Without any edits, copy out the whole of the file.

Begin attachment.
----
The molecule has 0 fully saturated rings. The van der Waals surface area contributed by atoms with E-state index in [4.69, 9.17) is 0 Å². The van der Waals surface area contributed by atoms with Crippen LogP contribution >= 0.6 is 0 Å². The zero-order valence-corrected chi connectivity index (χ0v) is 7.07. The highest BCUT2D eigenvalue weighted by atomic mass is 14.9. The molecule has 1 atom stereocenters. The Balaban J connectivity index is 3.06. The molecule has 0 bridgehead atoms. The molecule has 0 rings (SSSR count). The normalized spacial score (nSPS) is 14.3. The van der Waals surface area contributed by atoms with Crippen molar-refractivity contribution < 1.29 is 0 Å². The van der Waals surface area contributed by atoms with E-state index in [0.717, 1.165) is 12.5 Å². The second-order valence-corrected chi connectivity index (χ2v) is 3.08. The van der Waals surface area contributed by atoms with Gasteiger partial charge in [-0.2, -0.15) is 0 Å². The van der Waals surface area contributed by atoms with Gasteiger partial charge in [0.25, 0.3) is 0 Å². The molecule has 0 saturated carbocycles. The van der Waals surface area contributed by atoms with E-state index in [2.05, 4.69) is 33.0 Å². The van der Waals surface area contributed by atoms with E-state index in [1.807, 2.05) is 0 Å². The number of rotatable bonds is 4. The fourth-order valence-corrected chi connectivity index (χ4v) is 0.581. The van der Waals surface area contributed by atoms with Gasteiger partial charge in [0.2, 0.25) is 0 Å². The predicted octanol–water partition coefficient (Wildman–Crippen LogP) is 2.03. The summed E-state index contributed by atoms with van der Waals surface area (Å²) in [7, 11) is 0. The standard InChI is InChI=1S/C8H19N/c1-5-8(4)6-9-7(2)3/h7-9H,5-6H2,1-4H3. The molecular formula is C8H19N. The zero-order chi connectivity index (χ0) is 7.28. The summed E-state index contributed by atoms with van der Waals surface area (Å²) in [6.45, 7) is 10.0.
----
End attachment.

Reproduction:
The molecule has 0 fully saturated rings. The van der Waals surface area contributed by atoms with E-state index in [4.69, 9.17) is 0 Å². The van der Waals surface area contributed by atoms with Crippen LogP contribution >= 0.6 is 0 Å². The zero-order valence-corrected chi connectivity index (χ0v) is 7.07. The highest BCUT2D eigenvalue weighted by atomic mass is 14.9. The molecule has 1 atom stereocenters. The Balaban J connectivity index is 3.06. The molecule has 0 bridgehead atoms. The molecule has 0 rings (SSSR count). The normalized spacial score (nSPS) is 14.3. The van der Waals surface area contributed by atoms with Crippen molar-refractivity contribution < 1.29 is 0 Å². The van der Waals surface area contributed by atoms with E-state index in [0.717, 1.165) is 12.5 Å². The second-order valence-corrected chi connectivity index (χ2v) is 3.08. The van der Waals surface area contributed by atoms with Gasteiger partial charge in [-0.2, -0.15) is 0 Å². The van der Waals surface area contributed by atoms with Gasteiger partial charge in [0.25, 0.3) is 0 Å². The molecule has 0 saturated carbocycles. The van der Waals surface area contributed by atoms with E-state index in [2.05, 4.69) is 33.0 Å². The van der Waals surface area contributed by atoms with E-state index in [1.807, 2.05) is 0 Å². The number of rotatable bonds is 4. The fourth-order valence-corrected chi connectivity index (χ4v) is 0.581. The van der Waals surface area contributed by atoms with Gasteiger partial charge in [0.2, 0.25) is 0 Å². The predicted octanol–water partition coefficient (Wildman–Crippen LogP) is 2.03. The summed E-state index contributed by atoms with van der Waals surface area (Å²) in [7, 11) is 0. The standard InChI is InChI=1S/C8H19N/c1-5-8(4)6-9-7(2)3/h7-9H,5-6H2,1-4H3. The molecular formula is C8H19N. The zero-order chi connectivity index (χ0) is 7.28. The summed E-state index contributed by atoms with van der Waals surface area (Å²) in [6.45, 7) is 10.0.